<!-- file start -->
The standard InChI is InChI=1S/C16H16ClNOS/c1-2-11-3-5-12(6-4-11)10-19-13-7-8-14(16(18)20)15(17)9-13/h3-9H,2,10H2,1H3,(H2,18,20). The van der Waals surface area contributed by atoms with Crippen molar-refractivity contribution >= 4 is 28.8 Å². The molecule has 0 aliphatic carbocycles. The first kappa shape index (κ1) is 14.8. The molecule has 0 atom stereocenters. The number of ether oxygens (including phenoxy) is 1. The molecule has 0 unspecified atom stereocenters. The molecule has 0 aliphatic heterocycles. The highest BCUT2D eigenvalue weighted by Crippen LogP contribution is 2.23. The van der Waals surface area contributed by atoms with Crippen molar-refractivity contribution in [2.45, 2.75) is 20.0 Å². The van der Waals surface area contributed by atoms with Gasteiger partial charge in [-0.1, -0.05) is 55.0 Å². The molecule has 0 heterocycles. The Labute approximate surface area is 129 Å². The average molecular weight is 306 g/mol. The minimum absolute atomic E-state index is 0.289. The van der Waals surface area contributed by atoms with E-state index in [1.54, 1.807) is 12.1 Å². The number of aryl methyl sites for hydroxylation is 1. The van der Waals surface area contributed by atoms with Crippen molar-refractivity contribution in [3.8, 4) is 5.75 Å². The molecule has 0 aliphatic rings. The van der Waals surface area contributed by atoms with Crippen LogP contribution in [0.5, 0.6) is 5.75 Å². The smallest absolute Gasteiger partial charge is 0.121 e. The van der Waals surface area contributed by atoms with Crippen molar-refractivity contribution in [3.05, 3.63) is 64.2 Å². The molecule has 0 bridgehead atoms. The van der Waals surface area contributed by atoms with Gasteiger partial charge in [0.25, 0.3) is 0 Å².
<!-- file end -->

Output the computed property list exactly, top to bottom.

The standard InChI is InChI=1S/C16H16ClNOS/c1-2-11-3-5-12(6-4-11)10-19-13-7-8-14(16(18)20)15(17)9-13/h3-9H,2,10H2,1H3,(H2,18,20). The van der Waals surface area contributed by atoms with Crippen molar-refractivity contribution >= 4 is 28.8 Å². The molecule has 0 aliphatic carbocycles. The first kappa shape index (κ1) is 14.8. The molecule has 0 atom stereocenters. The number of ether oxygens (including phenoxy) is 1. The molecule has 0 unspecified atom stereocenters. The molecule has 0 aliphatic heterocycles. The highest BCUT2D eigenvalue weighted by Crippen LogP contribution is 2.23. The van der Waals surface area contributed by atoms with Crippen molar-refractivity contribution in [2.45, 2.75) is 20.0 Å². The van der Waals surface area contributed by atoms with Gasteiger partial charge in [-0.1, -0.05) is 55.0 Å². The molecule has 0 heterocycles. The Labute approximate surface area is 129 Å². The average molecular weight is 306 g/mol. The minimum absolute atomic E-state index is 0.289. The van der Waals surface area contributed by atoms with E-state index in [1.54, 1.807) is 12.1 Å². The number of aryl methyl sites for hydroxylation is 1. The van der Waals surface area contributed by atoms with Crippen molar-refractivity contribution in [3.8, 4) is 5.75 Å². The molecule has 0 aliphatic rings. The van der Waals surface area contributed by atoms with Crippen LogP contribution in [0.5, 0.6) is 5.75 Å². The smallest absolute Gasteiger partial charge is 0.121 e. The van der Waals surface area contributed by atoms with Crippen molar-refractivity contribution in [3.05, 3.63) is 64.2 Å². The molecule has 0 bridgehead atoms. The van der Waals surface area contributed by atoms with Gasteiger partial charge in [0.25, 0.3) is 0 Å².